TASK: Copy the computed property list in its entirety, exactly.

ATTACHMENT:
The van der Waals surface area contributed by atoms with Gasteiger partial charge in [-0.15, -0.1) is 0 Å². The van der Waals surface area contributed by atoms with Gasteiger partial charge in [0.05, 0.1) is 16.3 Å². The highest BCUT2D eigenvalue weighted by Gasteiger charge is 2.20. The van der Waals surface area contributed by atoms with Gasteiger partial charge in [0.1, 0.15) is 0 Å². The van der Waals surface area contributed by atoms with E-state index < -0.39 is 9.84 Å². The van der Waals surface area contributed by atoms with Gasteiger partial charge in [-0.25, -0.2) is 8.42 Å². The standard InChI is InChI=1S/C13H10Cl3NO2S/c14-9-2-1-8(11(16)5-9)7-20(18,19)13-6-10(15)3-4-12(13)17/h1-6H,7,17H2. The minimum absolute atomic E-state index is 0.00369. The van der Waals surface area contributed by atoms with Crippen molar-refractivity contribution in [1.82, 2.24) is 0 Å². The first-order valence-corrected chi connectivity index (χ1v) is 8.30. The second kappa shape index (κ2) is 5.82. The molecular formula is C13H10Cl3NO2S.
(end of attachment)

The van der Waals surface area contributed by atoms with Gasteiger partial charge in [-0.15, -0.1) is 0 Å². The van der Waals surface area contributed by atoms with Gasteiger partial charge in [0.05, 0.1) is 16.3 Å². The highest BCUT2D eigenvalue weighted by Gasteiger charge is 2.20. The van der Waals surface area contributed by atoms with Gasteiger partial charge in [0.1, 0.15) is 0 Å². The van der Waals surface area contributed by atoms with E-state index < -0.39 is 9.84 Å². The van der Waals surface area contributed by atoms with Gasteiger partial charge in [-0.25, -0.2) is 8.42 Å². The standard InChI is InChI=1S/C13H10Cl3NO2S/c14-9-2-1-8(11(16)5-9)7-20(18,19)13-6-10(15)3-4-12(13)17/h1-6H,7,17H2. The minimum absolute atomic E-state index is 0.00369. The van der Waals surface area contributed by atoms with Crippen molar-refractivity contribution in [1.82, 2.24) is 0 Å². The first-order valence-corrected chi connectivity index (χ1v) is 8.30. The second kappa shape index (κ2) is 5.82. The molecular formula is C13H10Cl3NO2S.